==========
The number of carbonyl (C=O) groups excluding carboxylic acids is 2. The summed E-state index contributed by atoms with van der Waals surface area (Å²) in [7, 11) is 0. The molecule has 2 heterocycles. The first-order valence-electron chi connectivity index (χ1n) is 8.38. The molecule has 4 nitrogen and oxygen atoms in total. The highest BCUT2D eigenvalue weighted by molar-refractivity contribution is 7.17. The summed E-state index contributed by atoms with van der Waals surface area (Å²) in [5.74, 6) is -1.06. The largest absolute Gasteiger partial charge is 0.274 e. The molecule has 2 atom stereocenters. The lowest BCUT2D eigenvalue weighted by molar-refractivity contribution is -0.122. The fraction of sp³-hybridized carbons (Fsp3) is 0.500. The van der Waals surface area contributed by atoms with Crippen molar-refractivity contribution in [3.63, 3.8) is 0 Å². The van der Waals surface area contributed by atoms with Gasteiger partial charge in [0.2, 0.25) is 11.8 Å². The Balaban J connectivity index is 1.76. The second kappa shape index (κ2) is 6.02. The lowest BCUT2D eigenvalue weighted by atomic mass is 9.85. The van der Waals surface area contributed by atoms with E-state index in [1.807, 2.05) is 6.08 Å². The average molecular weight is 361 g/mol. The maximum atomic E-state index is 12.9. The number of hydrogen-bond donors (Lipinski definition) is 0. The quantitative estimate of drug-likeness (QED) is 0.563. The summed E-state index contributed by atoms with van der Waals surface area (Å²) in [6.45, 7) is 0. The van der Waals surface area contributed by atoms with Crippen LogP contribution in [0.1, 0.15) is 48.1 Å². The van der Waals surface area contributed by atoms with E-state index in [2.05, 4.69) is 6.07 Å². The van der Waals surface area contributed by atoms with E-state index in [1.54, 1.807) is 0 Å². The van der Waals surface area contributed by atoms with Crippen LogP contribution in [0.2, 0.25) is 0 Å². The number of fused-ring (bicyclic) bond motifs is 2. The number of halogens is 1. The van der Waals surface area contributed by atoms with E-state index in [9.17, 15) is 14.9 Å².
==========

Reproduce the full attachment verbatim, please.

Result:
The number of carbonyl (C=O) groups excluding carboxylic acids is 2. The summed E-state index contributed by atoms with van der Waals surface area (Å²) in [7, 11) is 0. The molecule has 2 heterocycles. The first-order valence-electron chi connectivity index (χ1n) is 8.38. The molecule has 4 nitrogen and oxygen atoms in total. The highest BCUT2D eigenvalue weighted by molar-refractivity contribution is 7.17. The summed E-state index contributed by atoms with van der Waals surface area (Å²) in [5.74, 6) is -1.06. The largest absolute Gasteiger partial charge is 0.274 e. The molecule has 2 atom stereocenters. The lowest BCUT2D eigenvalue weighted by molar-refractivity contribution is -0.122. The fraction of sp³-hybridized carbons (Fsp3) is 0.500. The van der Waals surface area contributed by atoms with Crippen molar-refractivity contribution in [3.63, 3.8) is 0 Å². The van der Waals surface area contributed by atoms with Gasteiger partial charge in [0.2, 0.25) is 11.8 Å². The Balaban J connectivity index is 1.76. The second kappa shape index (κ2) is 6.02. The lowest BCUT2D eigenvalue weighted by atomic mass is 9.85. The van der Waals surface area contributed by atoms with E-state index in [1.807, 2.05) is 6.08 Å². The average molecular weight is 361 g/mol. The maximum atomic E-state index is 12.9. The number of hydrogen-bond donors (Lipinski definition) is 0. The quantitative estimate of drug-likeness (QED) is 0.563. The summed E-state index contributed by atoms with van der Waals surface area (Å²) in [6.45, 7) is 0. The van der Waals surface area contributed by atoms with Crippen LogP contribution in [0.1, 0.15) is 48.1 Å². The van der Waals surface area contributed by atoms with E-state index in [2.05, 4.69) is 6.07 Å². The van der Waals surface area contributed by atoms with E-state index in [1.54, 1.807) is 0 Å². The van der Waals surface area contributed by atoms with Crippen LogP contribution in [0.2, 0.25) is 0 Å². The number of fused-ring (bicyclic) bond motifs is 2. The number of halogens is 1. The van der Waals surface area contributed by atoms with E-state index in [9.17, 15) is 14.9 Å².